In reality, the Greens have correctly picked that the proposed reform is in their interests.  It might not affect their seat tally much in either direction, but it makes for a more tractable crossbench, and it stops them having to apologise to their purer supporters for making preferencing decisions that might be ideologically suspect or at times just utterly stupid.  They've also correctly picked that the crossbench's views on reform are irrelevant to the Greens.  The ball is really in the Coalition's court, since if the Coalition gets serious about reform then it will pass it with Green support, and if the Coalition isn't going to get serious then what the Greens do won't have much impact on the outcome.  About all that the Greens could do wrong here is to vote down a limited reform proposal because it doesn't go far enough - but if the government chose to introduce a very limited reform, would Labor and the crossbench really bother blocking it?  So I'm not sure what the crossbench thinks it has to talk about.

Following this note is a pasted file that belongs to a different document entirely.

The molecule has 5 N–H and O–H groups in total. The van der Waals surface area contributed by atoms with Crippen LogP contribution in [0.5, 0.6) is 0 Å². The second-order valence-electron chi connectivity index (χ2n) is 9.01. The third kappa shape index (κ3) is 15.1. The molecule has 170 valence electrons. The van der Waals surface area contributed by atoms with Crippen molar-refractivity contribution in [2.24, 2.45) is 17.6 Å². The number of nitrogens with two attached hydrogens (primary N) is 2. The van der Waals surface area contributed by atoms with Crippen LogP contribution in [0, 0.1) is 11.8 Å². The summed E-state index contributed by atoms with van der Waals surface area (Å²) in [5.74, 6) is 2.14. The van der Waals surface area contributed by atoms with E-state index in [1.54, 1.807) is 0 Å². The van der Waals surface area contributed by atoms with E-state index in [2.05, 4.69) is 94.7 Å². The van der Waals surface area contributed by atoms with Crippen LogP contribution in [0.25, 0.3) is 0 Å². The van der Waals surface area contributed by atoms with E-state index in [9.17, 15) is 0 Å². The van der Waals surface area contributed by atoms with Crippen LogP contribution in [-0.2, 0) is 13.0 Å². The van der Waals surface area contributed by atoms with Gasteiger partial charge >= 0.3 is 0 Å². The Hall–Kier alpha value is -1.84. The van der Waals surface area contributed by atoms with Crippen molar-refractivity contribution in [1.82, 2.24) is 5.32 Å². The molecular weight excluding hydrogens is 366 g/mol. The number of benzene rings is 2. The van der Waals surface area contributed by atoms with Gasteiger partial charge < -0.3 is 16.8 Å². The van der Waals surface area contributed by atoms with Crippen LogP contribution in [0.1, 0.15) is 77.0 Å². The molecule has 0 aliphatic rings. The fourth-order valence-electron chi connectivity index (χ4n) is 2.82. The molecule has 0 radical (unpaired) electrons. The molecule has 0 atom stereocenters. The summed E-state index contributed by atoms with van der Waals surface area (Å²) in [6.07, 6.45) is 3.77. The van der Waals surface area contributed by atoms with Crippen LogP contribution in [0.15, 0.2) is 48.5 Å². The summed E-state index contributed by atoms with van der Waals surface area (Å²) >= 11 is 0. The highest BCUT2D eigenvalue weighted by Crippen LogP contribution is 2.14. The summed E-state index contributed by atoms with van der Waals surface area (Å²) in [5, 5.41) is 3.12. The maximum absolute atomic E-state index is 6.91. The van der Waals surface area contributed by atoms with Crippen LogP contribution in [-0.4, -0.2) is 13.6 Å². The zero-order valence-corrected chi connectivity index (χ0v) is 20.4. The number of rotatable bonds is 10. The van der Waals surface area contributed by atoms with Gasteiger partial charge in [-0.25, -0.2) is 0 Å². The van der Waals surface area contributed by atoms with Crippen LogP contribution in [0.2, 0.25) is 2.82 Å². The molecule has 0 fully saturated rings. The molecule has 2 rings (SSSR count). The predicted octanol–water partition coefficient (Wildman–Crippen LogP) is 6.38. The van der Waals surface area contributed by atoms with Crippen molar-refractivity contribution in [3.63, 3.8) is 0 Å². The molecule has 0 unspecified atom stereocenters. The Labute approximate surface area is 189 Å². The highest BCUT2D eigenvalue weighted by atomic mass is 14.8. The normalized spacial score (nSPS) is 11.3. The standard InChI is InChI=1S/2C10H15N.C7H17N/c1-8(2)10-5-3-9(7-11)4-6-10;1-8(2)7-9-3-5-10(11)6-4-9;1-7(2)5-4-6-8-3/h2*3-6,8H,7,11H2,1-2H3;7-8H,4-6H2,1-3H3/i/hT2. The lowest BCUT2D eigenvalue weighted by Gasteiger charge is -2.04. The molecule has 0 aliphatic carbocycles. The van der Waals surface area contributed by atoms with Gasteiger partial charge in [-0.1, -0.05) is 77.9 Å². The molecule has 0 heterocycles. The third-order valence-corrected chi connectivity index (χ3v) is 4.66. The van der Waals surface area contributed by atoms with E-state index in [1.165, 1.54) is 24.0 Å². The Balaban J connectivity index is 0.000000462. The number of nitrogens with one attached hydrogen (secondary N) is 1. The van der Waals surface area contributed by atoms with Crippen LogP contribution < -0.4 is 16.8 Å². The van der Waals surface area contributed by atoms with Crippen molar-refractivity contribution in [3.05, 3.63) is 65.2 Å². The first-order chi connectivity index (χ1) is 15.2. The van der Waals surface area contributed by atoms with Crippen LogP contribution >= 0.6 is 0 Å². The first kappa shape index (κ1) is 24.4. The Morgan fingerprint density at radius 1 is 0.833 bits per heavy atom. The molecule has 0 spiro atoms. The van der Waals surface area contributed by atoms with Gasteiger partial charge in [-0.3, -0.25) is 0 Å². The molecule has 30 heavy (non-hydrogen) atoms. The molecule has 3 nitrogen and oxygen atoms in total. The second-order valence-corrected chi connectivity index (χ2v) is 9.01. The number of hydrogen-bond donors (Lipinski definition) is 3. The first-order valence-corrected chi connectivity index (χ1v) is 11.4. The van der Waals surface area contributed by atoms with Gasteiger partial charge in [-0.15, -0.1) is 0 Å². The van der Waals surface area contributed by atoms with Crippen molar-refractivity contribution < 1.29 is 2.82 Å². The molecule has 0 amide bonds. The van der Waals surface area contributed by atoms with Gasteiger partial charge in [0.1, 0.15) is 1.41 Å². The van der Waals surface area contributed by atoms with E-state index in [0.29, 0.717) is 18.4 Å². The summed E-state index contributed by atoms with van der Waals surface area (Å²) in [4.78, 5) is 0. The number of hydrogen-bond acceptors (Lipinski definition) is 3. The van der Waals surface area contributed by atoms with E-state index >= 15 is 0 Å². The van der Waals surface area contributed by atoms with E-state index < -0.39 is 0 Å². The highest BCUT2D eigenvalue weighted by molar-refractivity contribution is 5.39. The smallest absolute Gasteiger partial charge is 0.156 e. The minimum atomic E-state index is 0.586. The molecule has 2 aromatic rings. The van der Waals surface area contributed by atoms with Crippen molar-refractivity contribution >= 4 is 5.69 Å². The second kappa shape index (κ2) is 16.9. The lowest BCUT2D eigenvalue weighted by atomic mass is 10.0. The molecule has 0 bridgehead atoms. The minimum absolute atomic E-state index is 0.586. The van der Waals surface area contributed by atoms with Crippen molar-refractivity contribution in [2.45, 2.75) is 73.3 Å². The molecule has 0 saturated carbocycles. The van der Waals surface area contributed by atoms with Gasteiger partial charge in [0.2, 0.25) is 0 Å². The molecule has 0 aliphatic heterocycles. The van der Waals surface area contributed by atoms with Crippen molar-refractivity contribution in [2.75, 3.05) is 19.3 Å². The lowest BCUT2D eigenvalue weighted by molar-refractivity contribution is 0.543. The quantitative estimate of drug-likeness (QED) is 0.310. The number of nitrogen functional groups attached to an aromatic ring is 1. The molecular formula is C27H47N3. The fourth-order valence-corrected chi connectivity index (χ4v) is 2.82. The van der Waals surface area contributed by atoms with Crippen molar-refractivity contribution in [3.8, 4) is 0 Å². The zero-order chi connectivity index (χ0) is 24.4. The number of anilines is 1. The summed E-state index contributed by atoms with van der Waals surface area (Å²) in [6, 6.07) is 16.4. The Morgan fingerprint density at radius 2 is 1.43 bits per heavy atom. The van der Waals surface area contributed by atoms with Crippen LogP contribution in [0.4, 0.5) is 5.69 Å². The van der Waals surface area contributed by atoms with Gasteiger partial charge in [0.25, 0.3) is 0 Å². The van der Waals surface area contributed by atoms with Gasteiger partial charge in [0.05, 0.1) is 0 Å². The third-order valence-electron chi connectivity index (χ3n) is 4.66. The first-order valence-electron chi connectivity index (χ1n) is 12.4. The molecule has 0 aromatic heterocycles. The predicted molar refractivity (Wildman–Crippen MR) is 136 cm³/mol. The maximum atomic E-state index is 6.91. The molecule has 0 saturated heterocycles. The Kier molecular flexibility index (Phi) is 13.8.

PS If anyone has cold feet about what I have written above on account of the prospect that in some rare cases Labor and the Greens would get more seats by running a joint ticket, then there is a simple alternative.  This is to adopt a variant of the JSCEM model that allows for limited group ticket preferencing - a vote that is just 1 for a party can be passed by the party to a maximum of three other parties.  This would mean large parties could make joint-ticket-vs-separate-ticket decisions more easily.  It would still allow, unfortunately, for a degree of preference-siphoning and possibly gaming attempts, but these would be a lot easier to expose.  What I am thinking is that a group of micros might hold a random draw and all allocate their second preference to the winner of that draw.  At least in this case it would be obvious who potential winners were, and easier to scrutinise them and discourage people from preferencing them unintentionally.